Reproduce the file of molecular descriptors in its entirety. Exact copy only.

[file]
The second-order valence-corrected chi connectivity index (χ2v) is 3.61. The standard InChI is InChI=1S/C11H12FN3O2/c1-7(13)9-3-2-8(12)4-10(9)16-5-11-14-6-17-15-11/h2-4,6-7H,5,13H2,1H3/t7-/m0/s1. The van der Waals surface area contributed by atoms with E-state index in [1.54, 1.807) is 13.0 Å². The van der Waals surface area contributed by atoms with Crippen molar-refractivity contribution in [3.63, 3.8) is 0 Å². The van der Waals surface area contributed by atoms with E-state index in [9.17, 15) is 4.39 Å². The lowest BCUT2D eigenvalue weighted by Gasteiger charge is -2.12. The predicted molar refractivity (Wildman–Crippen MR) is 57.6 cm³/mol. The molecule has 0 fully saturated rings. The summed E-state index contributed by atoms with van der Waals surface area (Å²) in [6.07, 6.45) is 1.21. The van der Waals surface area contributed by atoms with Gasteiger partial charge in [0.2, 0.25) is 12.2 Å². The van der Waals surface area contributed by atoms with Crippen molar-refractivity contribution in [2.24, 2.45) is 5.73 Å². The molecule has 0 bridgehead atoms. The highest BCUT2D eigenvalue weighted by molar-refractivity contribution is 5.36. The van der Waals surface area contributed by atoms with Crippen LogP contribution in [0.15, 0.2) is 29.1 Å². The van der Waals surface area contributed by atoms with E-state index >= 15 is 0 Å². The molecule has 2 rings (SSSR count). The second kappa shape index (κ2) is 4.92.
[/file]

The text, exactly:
The second-order valence-corrected chi connectivity index (χ2v) is 3.61. The standard InChI is InChI=1S/C11H12FN3O2/c1-7(13)9-3-2-8(12)4-10(9)16-5-11-14-6-17-15-11/h2-4,6-7H,5,13H2,1H3/t7-/m0/s1. The van der Waals surface area contributed by atoms with E-state index in [1.54, 1.807) is 13.0 Å². The van der Waals surface area contributed by atoms with Crippen molar-refractivity contribution in [3.63, 3.8) is 0 Å². The van der Waals surface area contributed by atoms with E-state index in [9.17, 15) is 4.39 Å². The lowest BCUT2D eigenvalue weighted by Gasteiger charge is -2.12. The predicted molar refractivity (Wildman–Crippen MR) is 57.6 cm³/mol. The molecule has 0 fully saturated rings. The summed E-state index contributed by atoms with van der Waals surface area (Å²) in [6.07, 6.45) is 1.21. The van der Waals surface area contributed by atoms with Gasteiger partial charge in [0.2, 0.25) is 12.2 Å². The van der Waals surface area contributed by atoms with Crippen molar-refractivity contribution in [2.24, 2.45) is 5.73 Å². The molecule has 0 bridgehead atoms. The highest BCUT2D eigenvalue weighted by molar-refractivity contribution is 5.36. The van der Waals surface area contributed by atoms with Crippen LogP contribution in [0.15, 0.2) is 29.1 Å². The van der Waals surface area contributed by atoms with E-state index >= 15 is 0 Å². The molecule has 2 rings (SSSR count). The second kappa shape index (κ2) is 4.92.